EU Directive 2023/970: gender pay gap and disclosure on employees’ remuneration

Edited by Francesca Tironi, Giulia Spalazzi, Lorenzo Vassalli

This past May 10th, 2023, the European Parliament and Council approved the final version of the EU Directive no. 2023/970, which aims at strengthening the application of the principle of equal pay for men and women for equal work, or work of equal value, through pay transparency and related enforcement mechanisms. This Directive, which was published in the EU Official Gazette on May 17th, 2023 and entered into force 20 days after that date, is not directly applicable, as it is addressed to the EU Member States (Italy included), which will have to comply with it by June 7th, 2026.

The Directive under examination lays down minimum prescriptions aimed at strengthening the principle of equal pay – to be intended as equal pay for equal work, or work of equal value, between men and women – especially through pay transparency and the strengthening of the related enforcement mechanisms. In essence, it implies that:

  • all employees, under the same conditions and subject to proven individual reasons (e.g. greater experience and/or qualifications, etc.), must earn the same wages; and
  • information must be provided that demonstrates the above-mentioned equal pay in these situations.

Therefore, the Directive is not limited to equal pay, but rather goes so far as to impose pay transparency even prior to the recruitment of new staff, who will be entitled to receive, at the pre-employment negotiation stage, information on the starting salary or on the relevant salary range for the position in question, on the basis of objective and gender-neutral criteria and, where appropriate, on the provisions of the collective agreement applied by the employer in relation to the position. The Directive also prohibits the employer from asking candidates for information on the salaries received at the time of the interview or in previous employment relationships and, at the same time, prohibits employers from drafting contractual clauses limiting the employees’ ability to disclose information on their salary.

Remuneration of employees during the employment relationship

The Directive also takes a position with regard to the remuneration of employees already on the payroll by providing that the criteria used to determine the remuneration, pay levels and economic progression of employees must be made accessible to employees. With regard to economic progression, it should be specified that the Italian legislator will be free to exempt employers with fewer than 50 employees when transposing the Directive.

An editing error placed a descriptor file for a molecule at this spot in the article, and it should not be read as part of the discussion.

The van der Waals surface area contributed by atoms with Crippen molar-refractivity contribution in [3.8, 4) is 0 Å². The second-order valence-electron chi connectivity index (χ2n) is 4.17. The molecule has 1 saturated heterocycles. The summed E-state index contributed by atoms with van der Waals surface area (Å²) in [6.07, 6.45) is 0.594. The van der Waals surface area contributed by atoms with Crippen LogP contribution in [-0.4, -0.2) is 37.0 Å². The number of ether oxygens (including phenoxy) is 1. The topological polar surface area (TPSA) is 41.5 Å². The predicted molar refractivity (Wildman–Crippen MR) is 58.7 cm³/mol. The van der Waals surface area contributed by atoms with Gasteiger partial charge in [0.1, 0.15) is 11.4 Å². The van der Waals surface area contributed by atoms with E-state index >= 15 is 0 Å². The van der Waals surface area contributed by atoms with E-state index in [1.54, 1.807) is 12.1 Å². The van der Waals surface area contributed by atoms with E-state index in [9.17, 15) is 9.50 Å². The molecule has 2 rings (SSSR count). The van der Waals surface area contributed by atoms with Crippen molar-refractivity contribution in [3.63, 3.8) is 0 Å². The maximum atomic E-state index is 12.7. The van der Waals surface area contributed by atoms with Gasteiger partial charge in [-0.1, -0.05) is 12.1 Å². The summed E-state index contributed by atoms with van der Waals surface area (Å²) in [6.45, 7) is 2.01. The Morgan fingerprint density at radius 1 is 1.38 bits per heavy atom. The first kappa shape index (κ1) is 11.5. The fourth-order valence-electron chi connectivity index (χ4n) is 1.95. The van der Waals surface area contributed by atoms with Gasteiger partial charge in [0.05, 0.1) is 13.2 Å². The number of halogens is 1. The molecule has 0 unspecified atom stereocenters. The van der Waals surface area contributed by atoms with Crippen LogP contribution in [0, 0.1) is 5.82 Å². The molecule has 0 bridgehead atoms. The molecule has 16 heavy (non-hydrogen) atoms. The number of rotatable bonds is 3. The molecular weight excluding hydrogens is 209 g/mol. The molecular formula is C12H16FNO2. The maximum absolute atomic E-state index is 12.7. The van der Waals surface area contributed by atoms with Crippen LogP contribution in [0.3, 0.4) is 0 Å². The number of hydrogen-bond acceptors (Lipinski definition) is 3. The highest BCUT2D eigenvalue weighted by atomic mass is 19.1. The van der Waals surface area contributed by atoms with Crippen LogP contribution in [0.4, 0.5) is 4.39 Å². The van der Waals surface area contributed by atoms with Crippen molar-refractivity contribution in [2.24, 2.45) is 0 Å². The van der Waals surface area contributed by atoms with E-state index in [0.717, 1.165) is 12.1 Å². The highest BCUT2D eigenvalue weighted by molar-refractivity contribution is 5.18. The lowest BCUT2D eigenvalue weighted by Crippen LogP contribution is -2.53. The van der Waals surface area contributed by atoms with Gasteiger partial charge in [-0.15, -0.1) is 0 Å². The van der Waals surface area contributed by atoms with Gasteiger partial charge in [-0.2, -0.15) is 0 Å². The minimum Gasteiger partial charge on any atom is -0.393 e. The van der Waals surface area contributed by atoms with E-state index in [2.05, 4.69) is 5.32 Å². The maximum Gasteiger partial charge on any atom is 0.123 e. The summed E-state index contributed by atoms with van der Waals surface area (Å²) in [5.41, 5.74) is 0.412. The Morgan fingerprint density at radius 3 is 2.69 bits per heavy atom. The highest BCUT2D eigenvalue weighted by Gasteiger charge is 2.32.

In addition to that, existing employees will be entitled to request and receive in writing information on their individual wage level and on the average wage levels, broken down by gender, of categories of employees performing the same job or a job of equal value: in the event of inaccurate or incomplete information being provided to them, employees will have the right to request, personally or through their representatives, clarifications and further details regarding the data provided and to receive, within two months, a motivated reply. Of course, the privacy of individual employees remains protected, since such earnings data cannot be requested or communicated by the company on a personal basis.

Information notice obligations on equal pay for men and women

National laws transposing the Directive will have to include an obligation for employers to provide notices to employees and their representatives, as well as to mandated bodies of the State, on (i) gender pay gap; (ii) gender pay gap in complementary or variable components; (iii) average gender pay gap; (iv) average gender pay gap in complementary or variable components; (v) percentage of female and male employees receiving complementary or variable components; (vi) percentage of female and male employees in each pay quartile; (vii) gender pay gap by categories of employees, broken down by normal basic pay or salary and complementary or variable components.

The Directive also imposes deadlines for employers to provide the above information, differentiated according to the size of the workforce employed:

  • employers with at least 250 employees will have to fulfil these notice obligations by 7 June 2027, and every year thereafter;
  • employers having between 150 and 249 employees will have to fulfil said notice obligations by 7 June 2027, and every 3 years thereafter;
  • – employers having between 100 and 149 employees will have to fulfil said notice obligations by 7 June 2031, and every 3 years thereafter.

It is specified that the Directive does not take a position on employers with a company population of less than 100 employees, who will therefore be able to either send this information on a voluntary basis or be included in those obliged by national laws.

Final remarks in the field of damages compensation and public procurements

To conclude, we would like to point out two further novelties provided for in this Directive:

  • employees who have suffered damages as a result of the violation of one of their rights or an obligation related to the principle of equal pay will be entitled to claim and obtain full compensation, and there will be a full-fledged reversal of the burden of proof in such cases, as it will be the employer who is called upon to defend himself by proving evidence of the absence of discrimination, instead of the employee having to prove his position;
  • with regard to public procurements and concessions, the Directive provides for an obligation to verify that the companies involved in the same effectively do respect the equal pay principle.

For a more in-depth discussion please get in touch with:

Francesca Tironi

PwC TLS Avvocati e Commercialisti


Giulia Spalazzi

PwC TLS Avvocati e Commercialisti